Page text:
There exists a trifecta of responses given to a person who is stressing out: “Calm down,” or “Relax!” or “Don’t worry.” These comforting phrases only work as triggers to make me angrier and want to slap the deliverer in the face. However, earlier this week, my 14-year-old son may have invented an interesting psychological “calm down” technique in lieu of the useless trifecta.
We were driving to see “The Curious Incident of the Dog in the Night-Time” on Broadway earlier this week and the George Washington Bridge was unusually congested.
My nervous energy always spills out from my mouth: “I knew we should have left half an hour ago; we can never get out of the door in time.” I was half-muttering under my breath.
“Relax,” my 14-year-old says. “Don’t worry.” Two out of three of my favorite words.
“Thanks,” I say sarcastically but I try not to get obnoxious because this play was part of his birthday present and I am trying to be on my best behavior. The clock turns faster than our wheels.
“Tell you what,” my son says, “If we’re not under the second arch of the bridge by 6:15pm, then you can get worried.”
I thought about this for a minute. What a genius concept. He wasn’t telling me not to freak out, he was simply clarifying when a more logical, acceptable time to freak out would be. “OK!” I said and smiled, thinking, “I am training a good man. He is not discounting my emotions, but rather massaging them until they relaxed.”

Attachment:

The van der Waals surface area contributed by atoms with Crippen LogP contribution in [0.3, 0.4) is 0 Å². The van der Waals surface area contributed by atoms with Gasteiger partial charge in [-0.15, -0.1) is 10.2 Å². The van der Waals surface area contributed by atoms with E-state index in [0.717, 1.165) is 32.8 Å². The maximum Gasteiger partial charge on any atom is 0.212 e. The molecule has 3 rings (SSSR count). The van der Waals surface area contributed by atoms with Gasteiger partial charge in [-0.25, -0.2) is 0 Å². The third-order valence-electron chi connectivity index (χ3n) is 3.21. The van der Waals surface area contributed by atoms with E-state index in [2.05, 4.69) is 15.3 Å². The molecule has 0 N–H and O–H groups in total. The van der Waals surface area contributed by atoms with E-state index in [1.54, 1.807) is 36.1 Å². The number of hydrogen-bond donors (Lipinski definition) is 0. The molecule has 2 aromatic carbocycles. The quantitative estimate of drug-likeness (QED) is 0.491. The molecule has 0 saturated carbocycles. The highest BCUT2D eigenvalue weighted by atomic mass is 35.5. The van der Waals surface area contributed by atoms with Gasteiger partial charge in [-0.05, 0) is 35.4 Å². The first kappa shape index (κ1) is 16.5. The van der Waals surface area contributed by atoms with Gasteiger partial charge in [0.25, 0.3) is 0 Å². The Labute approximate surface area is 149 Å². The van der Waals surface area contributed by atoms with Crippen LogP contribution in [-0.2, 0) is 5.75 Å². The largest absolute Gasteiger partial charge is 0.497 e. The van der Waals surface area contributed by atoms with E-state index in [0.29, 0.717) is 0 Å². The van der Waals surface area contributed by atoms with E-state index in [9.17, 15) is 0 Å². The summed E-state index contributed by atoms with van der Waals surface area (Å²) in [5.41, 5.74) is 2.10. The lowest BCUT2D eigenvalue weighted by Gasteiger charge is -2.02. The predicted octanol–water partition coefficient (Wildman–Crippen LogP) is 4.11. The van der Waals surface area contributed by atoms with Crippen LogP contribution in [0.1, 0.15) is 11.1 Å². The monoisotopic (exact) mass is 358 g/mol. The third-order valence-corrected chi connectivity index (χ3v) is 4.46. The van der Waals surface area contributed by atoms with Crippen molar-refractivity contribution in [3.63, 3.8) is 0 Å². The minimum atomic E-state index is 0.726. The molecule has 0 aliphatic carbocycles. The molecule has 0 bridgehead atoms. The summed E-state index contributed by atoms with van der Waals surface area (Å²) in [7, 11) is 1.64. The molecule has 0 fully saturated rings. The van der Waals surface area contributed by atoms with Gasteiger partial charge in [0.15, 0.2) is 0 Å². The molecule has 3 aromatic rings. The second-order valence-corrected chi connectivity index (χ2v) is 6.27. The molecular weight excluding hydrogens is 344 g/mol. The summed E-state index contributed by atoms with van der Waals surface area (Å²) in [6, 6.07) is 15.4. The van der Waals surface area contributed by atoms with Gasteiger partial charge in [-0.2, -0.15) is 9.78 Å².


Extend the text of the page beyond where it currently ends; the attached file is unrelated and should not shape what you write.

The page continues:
We were successfully past the second arch by 6:10pm. Now he said, “See, we made it! Now if we don’t get to 96th Street by 6:25pm, you can freak out.”
We played this game all the way until we parked two blocks from the theater. It turned out to be a distracting, reassuring, and surprisingly bonding experience with my son. We play the alphabet game, pick up hitchhikers, and now play the “You can freak out when…” game.
In its simplicity, this exercise reevaluated my view of how I react to everything in life. My immediate response is direct to worst case scenario. I do this in order to subconsciously prepare myself for the worst, not only so I can feel in control, but so I can somehow imaginarily cushion the blow (of the hypothetical worst case scenario). I am a Japanese Samurai and meditate not only on the possibility of my death but on those of everyone close to me. When I don’t recognize a phone number I imagine it’s the hospital telling me my mother is dead or the police notifying me that my father was in a fatal car accident. Every single time my husband walks out the door to go to work, I imagine what it would be like if he never returned and every day when walks back home, I’m so grateful he survived. Every time I leave the playground and my daughter did not pull a Kramer vs Kramer off the monkey bars and I didn’t have to run 10 blocks with her in my arms to get stitches on her forehead, I’m grateful.
My son has once again given me a lesson. Instead of over-reacting instantly or going to the worst case scenario; instead of saying I cannot worry at all, he gave me the “You can worry when…” gift. An acknowledgment that worrisome behavior is normal, but not just in perpetuity or as a default reaction.
I now go about my days using the following coping technique: “Stop, pause, and identify a logical point in the future for acceptable worry.”